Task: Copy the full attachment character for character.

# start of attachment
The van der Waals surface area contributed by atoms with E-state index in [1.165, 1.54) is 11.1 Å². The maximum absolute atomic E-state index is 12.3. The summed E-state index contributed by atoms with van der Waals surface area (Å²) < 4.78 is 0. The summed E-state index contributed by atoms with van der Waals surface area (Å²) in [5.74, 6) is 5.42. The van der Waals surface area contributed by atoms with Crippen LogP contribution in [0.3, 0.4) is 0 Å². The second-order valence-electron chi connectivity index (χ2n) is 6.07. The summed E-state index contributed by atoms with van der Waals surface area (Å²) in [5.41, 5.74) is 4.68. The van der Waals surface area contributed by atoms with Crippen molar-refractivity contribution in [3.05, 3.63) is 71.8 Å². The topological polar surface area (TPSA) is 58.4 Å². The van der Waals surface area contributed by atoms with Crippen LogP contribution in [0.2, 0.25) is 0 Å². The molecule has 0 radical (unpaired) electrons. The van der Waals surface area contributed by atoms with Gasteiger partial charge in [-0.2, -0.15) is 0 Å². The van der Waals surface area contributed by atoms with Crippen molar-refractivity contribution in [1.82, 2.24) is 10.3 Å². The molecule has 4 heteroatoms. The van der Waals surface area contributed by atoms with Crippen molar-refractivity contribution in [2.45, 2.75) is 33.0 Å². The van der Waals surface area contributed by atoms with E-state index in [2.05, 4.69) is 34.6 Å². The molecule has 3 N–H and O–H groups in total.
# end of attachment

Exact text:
The van der Waals surface area contributed by atoms with E-state index in [1.165, 1.54) is 11.1 Å². The maximum absolute atomic E-state index is 12.3. The summed E-state index contributed by atoms with van der Waals surface area (Å²) < 4.78 is 0. The summed E-state index contributed by atoms with van der Waals surface area (Å²) in [5.74, 6) is 5.42. The van der Waals surface area contributed by atoms with Crippen LogP contribution in [0.3, 0.4) is 0 Å². The second-order valence-electron chi connectivity index (χ2n) is 6.07. The summed E-state index contributed by atoms with van der Waals surface area (Å²) in [5.41, 5.74) is 4.68. The van der Waals surface area contributed by atoms with Crippen molar-refractivity contribution in [3.05, 3.63) is 71.8 Å². The topological polar surface area (TPSA) is 58.4 Å². The van der Waals surface area contributed by atoms with Crippen LogP contribution in [0.2, 0.25) is 0 Å². The molecule has 0 radical (unpaired) electrons. The van der Waals surface area contributed by atoms with Gasteiger partial charge in [-0.2, -0.15) is 0 Å². The van der Waals surface area contributed by atoms with Crippen molar-refractivity contribution in [1.82, 2.24) is 10.3 Å². The molecule has 4 heteroatoms. The van der Waals surface area contributed by atoms with Crippen molar-refractivity contribution in [2.45, 2.75) is 33.0 Å². The van der Waals surface area contributed by atoms with E-state index in [2.05, 4.69) is 34.6 Å². The molecule has 3 N–H and O–H groups in total.